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Tonsillectomy and UPPP and Coblation for base of Tongue
41 years, male, 5 feet 8 inch and 163lb. Moderate-Severe OSA, used CPAP machine for 3 months and can tolerate it as well.

loose soft palate, long uvula, about 2.5 cm. tested with sedated endoscopy and found "complete obstruction with soft palate, uvula and both tonsils", near complete obstruction with base tongue.

First ENT doctor said " will 80-90% significantly improve if tonsillectomy, UPPP and coblation of base tongue"

Second ENT doctor said "have at least 60% success rate if tonsillectomy and UPPP. Maybe 65-70% success rate if coblation of base tongue at the same time"

Third ENT doctor don't suggest any surgery.

Don't want to use CPAP next 30 years for the rest of my life and personally prefer very conservative surgeries. plan to delay coblation of base tongue since there is no complete obstruction. many peoples had tonsillectomy before and it should be very safe. For uvula and soft palate, the second doctor said he will cut the entire uvula and stitch up the soft palate (no cut soft palate). The biggest contribution factor is to stitch up soft palate. I disagreed the entire uvula removal (prefer partial uvula removal) after research on website, for example,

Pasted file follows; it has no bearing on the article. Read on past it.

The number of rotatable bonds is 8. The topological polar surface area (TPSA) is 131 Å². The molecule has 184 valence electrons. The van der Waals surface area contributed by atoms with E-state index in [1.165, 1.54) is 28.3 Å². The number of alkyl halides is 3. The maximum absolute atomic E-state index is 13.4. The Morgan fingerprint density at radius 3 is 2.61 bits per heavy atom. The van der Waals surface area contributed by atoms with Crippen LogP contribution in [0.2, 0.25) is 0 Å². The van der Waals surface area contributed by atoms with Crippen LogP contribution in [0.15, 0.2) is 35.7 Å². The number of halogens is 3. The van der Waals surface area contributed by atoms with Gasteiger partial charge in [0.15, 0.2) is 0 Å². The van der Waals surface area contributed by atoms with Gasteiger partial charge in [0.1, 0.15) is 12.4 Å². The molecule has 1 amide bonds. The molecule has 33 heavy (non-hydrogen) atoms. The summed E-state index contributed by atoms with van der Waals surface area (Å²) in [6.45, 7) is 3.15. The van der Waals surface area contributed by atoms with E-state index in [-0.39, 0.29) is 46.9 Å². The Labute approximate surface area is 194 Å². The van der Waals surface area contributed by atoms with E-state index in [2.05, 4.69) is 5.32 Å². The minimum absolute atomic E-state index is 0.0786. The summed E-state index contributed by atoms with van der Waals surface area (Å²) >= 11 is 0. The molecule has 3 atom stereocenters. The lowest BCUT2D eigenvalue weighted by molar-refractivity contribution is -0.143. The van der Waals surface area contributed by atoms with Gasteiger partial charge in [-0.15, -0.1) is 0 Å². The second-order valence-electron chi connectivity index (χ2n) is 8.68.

finally he agree to left a tiny bit uvula and said he never did partial uvula cut before and nobody complain dry throat, etc. I don't trust him now.

The second ENT doctor said he will do whatever surgery I let him do.

Actually I just want to go with the most conservative surgery and may be tonsillectomy as the first step. However both doctors said tonsillectomy is not medical necessary for sleep apnea and the insurance will not cover it.

Any suggestions?

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IMHO - There is no such thing is minor surgery. Minor surgery is surgery on someone else. There are always side effects and risks with any surgery let alone having the surgery fail to do what's intended and you are left with CPAP anyway. I realize this amounts to personal preference but I would stick with CPAP if its working and head to surgery as a place of last resort.

Happy Pappin'
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I would stick with cpap. Surgery is always risky and most people who have it still need pap anyways. For me, cpap has become a way of life, and I can't imagine going without it.